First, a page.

He has farmed his whole life, milking cows and growing —and winning awards for — his hay, but 89-year-old Sykesville farmer Glenn Rash said his upcoming appearance on Maryland Public TV is truly an honor.
Rash will kick off the season for MPT’s “Maryland Farm & Harvest” show, airing Tuesday, Nov. 10, at 7 p.m.
“I started farming on our home farm. When I was big enough to go to school, I had to get up to milk cows by hand in the morning and then again in the evening, when I came home from school,” Rash said. “I’ve been on the farm all my life, 89 years, going on 90 [in April].”
Rash said, for many years, he and his brothers had a partnership, farming 3,000 acres and milking 100 head of cows.
“In the spring 1988, my two brothers retired and I continued with the hay business. It’s been strictly hay since then. I put a lot of effort into making quality hay and have won awards at the Howard County Fair and Maryland State Fair for my achievement in high quality hay.”
Rash now farms 30 acres of hay annually, doing about four cuttings of alfalfa, three cuttings of orchard grass and about two cuttings of timothy hay. Many of his customers are horse owners who he said are often concerned about the sugar content in hay.
“I try to make low-sugar hay as much as I can,” he said. “It is all in when the hay is cut. The sugar content is up in the morning, so I mow late in the evening when the sugar content is down. One of my customers just had the hay tested. She said she had never seen the sugar content so low.”
Rash said some of his customers have been with him for 35 to 40 years, a testament to him and the hay he produces. MPT heard about Rash through an email from Danette McThenia, whose husband, Mark, has worked for Rash for years.
“I just thought they should hear Glenn’s story,” Danette McThenia said. “He deserves the recognition. I think he is amazing. At his age, he is still doing what he is doing, and he loves it. It is the passion in his life.”
Mark McThenia said he started working for Rash as a 12-year-old.
“He farmed the ground on the farm I grew up on. I was attracted to equipment,” Mark McThenia said with a laugh. “I started milking cows for him. In February of 1988, Glen went out on his own in the hay business. I have helped him on and off through all those years.”
Mark McThenia, a full-time truck driver, said working for Rash is his “mental rehabilitation.”
“I enjoy being out in the field and helping him with his hay. I hope I am able to do what he is doing when I am 90. Not that I want to do all that,” he jokingly said.
McThenia describes Rash as hardworking.
“But, to him, he has never worked a day in his life, because he thoroughly enjoys what he does. But it is hard work,” he said. “Glenn is like the energizer bunny. He does not stop. He is a very good man. He treats you right, and he treats all his hay customers like family. When people pick up hay, it’s not just picking up hay, it is a visit.”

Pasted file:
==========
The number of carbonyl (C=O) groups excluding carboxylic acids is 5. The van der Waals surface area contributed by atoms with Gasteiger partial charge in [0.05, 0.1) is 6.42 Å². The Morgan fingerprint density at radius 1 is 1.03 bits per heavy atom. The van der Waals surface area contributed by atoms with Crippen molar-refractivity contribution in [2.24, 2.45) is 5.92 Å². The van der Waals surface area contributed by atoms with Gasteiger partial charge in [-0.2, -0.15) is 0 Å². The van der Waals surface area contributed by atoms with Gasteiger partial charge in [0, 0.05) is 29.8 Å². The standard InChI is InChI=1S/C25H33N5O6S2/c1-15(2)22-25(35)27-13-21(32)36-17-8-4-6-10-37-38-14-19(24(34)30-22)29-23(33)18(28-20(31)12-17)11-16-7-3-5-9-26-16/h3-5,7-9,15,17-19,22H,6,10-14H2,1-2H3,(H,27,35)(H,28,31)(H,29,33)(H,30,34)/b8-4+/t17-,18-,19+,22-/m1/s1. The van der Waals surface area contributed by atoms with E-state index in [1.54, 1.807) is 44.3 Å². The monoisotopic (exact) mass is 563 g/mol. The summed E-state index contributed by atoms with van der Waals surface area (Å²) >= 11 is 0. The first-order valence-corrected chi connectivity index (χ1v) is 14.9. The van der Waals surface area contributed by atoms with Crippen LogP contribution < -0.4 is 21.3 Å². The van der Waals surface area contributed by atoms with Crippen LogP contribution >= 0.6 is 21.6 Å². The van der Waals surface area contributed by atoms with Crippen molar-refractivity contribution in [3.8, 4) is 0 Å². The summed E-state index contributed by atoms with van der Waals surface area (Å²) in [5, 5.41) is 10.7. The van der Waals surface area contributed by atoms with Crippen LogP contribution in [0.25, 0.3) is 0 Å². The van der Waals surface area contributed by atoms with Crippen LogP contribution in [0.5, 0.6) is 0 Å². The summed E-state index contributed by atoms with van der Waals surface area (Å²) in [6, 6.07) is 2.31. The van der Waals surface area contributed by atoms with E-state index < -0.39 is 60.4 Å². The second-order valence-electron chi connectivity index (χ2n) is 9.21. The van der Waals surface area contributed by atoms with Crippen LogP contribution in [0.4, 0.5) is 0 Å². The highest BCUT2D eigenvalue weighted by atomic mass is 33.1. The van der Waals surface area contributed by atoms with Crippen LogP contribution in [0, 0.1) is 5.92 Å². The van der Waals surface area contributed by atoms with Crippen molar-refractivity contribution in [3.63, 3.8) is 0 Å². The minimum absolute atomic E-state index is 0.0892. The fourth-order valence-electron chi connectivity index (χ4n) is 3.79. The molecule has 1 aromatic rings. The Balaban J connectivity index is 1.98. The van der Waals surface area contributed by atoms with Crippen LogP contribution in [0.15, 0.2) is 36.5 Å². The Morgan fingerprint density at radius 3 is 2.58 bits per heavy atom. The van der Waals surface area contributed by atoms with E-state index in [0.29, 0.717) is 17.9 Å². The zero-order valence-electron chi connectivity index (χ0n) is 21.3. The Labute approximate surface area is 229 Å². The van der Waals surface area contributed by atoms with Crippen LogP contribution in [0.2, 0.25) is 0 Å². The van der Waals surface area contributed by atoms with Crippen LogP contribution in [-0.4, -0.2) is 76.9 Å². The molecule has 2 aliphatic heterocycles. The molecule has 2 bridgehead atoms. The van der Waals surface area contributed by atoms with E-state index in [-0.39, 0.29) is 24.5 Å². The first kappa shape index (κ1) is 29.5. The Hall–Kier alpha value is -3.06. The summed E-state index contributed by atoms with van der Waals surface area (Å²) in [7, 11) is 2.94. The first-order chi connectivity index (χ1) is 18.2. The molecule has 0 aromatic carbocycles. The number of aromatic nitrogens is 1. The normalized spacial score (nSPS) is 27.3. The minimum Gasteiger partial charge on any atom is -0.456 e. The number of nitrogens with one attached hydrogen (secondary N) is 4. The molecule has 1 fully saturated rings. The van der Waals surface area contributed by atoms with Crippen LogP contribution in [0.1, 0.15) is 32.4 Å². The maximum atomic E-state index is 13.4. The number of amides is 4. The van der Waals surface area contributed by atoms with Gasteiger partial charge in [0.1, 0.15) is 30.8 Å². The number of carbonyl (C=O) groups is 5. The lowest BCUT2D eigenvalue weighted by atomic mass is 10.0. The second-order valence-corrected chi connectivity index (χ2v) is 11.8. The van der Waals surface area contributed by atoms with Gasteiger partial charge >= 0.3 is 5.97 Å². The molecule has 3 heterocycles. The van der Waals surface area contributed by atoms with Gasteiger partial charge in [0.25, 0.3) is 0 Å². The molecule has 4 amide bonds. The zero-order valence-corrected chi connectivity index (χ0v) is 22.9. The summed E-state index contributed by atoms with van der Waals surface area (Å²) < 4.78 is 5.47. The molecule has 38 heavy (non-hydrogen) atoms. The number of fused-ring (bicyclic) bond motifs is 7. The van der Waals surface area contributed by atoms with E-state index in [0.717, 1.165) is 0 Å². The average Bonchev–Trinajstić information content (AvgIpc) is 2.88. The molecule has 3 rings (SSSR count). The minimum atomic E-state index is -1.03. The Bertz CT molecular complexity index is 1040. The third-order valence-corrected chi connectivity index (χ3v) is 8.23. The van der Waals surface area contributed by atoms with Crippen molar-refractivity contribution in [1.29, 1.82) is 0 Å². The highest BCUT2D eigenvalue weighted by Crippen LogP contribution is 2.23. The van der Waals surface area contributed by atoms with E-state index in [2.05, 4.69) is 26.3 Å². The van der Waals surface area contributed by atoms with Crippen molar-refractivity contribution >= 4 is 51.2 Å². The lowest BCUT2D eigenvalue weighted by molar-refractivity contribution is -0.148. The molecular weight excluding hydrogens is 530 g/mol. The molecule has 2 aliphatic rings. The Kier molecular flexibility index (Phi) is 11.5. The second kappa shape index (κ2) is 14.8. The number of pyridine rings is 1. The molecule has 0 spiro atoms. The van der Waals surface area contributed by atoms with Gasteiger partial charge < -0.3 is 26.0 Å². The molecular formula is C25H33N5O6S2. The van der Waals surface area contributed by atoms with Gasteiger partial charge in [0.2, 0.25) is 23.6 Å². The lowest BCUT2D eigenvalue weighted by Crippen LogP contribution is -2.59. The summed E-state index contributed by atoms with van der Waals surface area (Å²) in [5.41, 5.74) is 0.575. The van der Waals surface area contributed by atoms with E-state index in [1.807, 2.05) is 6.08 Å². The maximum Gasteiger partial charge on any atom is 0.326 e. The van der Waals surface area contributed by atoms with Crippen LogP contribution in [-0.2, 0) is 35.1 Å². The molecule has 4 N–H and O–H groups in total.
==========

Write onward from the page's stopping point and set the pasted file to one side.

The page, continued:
McThenia spoke of the excitement he saw in Rash on the July day that MPT filmed.
“He was so excited,” he said. “It was priceless to be there. He was running a baler, I was running another baler and another guy came in to run the stack wagon. They put a camera in the tractor Glenn was running and they also had a drone running up over the field where he was working. I can’t wait to see it. He was like a kid that day.”
Said Rash: "At my age, I feel honored to be invited onto film. I have achieved a lot of things in my lifetime, but it was really something to be on television.”
Rash described the process.
“A man named Joe interviewed me on July 1, while I was sitting on a bale of hay with my ribbons. Then, he filmed me doing second cutting of hay and tedding it out. When I mow, it is compacted into a row. After mowing I ted it out to dry. It was beautiful weather, so on the third day we baled," Rash recalled. "Joe and the photographer, Nick, came back on that day and filmed at 9:30 in the morning. Then, they set up the cameras to film me raking hay. At 1 o’clock we started baling, running two balers and a stack wagon. We bale them and drop them on the ground then the stackers pick up 160 bales, stacking hay nine bales high.”
When asked what keeps him going, Rash said it is his customers first, but it is also the miracle of it all.
“It is the challenge of planting the seed and — as tiny as it is — to see that little seed grow,” he said. “I go out and fertilize and use weed control to keep the weeds out. I want high quality hay when I put it in the barn. How those little seeds grow and fill that barn every year … that is amazing.”
His wife, Mary Sue, has seen this side of her husband many times.
“Way back, he’d plant a regular garden,” she said. “In the evening, he would go out and use his pen knife to open up the ground to see if the seed had germinated. Then, he’d gently cover it up again. He is a good steward of the land.”
She said her husband has won grand champion for his hay at the state fair, but he also won an award for being a good steward of the land, an award only given to one person annually.
“He takes pride in his farming and he is excellent,” she said. He is a good steward of the land and he’s a good example for those who want to go into farming."
Catch Glenn Rash on MPT on Tuesday, Nov. 10, at 7 p.m. and livestreaming at mpt.org/anywhere/live-stream-mpt/. See encore broadcasts on MPT-HD Thursdays at 11 p.m. and Sundays at 6 a.m. Each episode also airs on MPT2/Create at 7:30 p.m. Fridays.